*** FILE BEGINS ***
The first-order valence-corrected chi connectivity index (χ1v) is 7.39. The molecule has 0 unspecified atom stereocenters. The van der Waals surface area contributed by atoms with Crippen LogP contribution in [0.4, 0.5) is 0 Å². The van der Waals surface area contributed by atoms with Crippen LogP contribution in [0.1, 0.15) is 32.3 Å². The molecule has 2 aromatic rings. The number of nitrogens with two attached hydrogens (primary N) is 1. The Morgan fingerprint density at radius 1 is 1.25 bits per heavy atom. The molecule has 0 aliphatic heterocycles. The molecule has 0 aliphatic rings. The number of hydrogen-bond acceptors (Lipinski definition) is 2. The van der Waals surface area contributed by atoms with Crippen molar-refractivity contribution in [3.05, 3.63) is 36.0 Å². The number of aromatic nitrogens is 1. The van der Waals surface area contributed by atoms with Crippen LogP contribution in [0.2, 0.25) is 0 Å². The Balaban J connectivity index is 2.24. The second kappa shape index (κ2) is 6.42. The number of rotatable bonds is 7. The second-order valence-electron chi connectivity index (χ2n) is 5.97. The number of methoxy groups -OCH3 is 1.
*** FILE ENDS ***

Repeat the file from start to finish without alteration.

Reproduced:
The first-order valence-corrected chi connectivity index (χ1v) is 7.39. The molecule has 0 unspecified atom stereocenters. The van der Waals surface area contributed by atoms with Crippen LogP contribution in [0.4, 0.5) is 0 Å². The van der Waals surface area contributed by atoms with Crippen LogP contribution in [0.1, 0.15) is 32.3 Å². The molecule has 2 aromatic rings. The number of nitrogens with two attached hydrogens (primary N) is 1. The Morgan fingerprint density at radius 1 is 1.25 bits per heavy atom. The molecule has 0 aliphatic heterocycles. The molecule has 0 aliphatic rings. The number of hydrogen-bond acceptors (Lipinski definition) is 2. The van der Waals surface area contributed by atoms with Crippen molar-refractivity contribution in [3.05, 3.63) is 36.0 Å². The number of aromatic nitrogens is 1. The van der Waals surface area contributed by atoms with Crippen LogP contribution in [0.2, 0.25) is 0 Å². The Balaban J connectivity index is 2.24. The second kappa shape index (κ2) is 6.42. The number of rotatable bonds is 7. The second-order valence-electron chi connectivity index (χ2n) is 5.97. The number of methoxy groups -OCH3 is 1.